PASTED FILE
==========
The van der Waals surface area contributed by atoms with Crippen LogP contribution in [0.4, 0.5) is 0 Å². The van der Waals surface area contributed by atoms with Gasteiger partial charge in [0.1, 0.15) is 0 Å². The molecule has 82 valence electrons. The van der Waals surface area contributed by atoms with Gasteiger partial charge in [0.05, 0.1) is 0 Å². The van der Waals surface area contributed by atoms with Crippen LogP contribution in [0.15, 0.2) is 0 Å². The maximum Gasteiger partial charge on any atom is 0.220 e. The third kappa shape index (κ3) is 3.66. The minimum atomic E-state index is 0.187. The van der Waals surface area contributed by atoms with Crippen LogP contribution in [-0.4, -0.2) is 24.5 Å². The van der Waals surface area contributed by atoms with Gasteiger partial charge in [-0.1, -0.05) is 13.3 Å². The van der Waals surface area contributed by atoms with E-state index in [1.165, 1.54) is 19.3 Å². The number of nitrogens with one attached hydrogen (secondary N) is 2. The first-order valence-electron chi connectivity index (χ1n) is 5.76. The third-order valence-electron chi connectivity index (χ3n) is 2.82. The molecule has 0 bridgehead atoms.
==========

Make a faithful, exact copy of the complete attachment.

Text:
The van der Waals surface area contributed by atoms with Crippen LogP contribution in [0.4, 0.5) is 0 Å². The van der Waals surface area contributed by atoms with Gasteiger partial charge in [0.1, 0.15) is 0 Å². The molecule has 82 valence electrons. The van der Waals surface area contributed by atoms with Gasteiger partial charge in [0.05, 0.1) is 0 Å². The van der Waals surface area contributed by atoms with Crippen LogP contribution in [0.15, 0.2) is 0 Å². The maximum Gasteiger partial charge on any atom is 0.220 e. The third kappa shape index (κ3) is 3.66. The minimum atomic E-state index is 0.187. The van der Waals surface area contributed by atoms with Crippen LogP contribution in [-0.4, -0.2) is 24.5 Å². The van der Waals surface area contributed by atoms with Gasteiger partial charge in [-0.1, -0.05) is 13.3 Å². The van der Waals surface area contributed by atoms with E-state index in [1.165, 1.54) is 19.3 Å². The number of nitrogens with one attached hydrogen (secondary N) is 2. The first-order valence-electron chi connectivity index (χ1n) is 5.76. The third-order valence-electron chi connectivity index (χ3n) is 2.82. The molecule has 0 bridgehead atoms.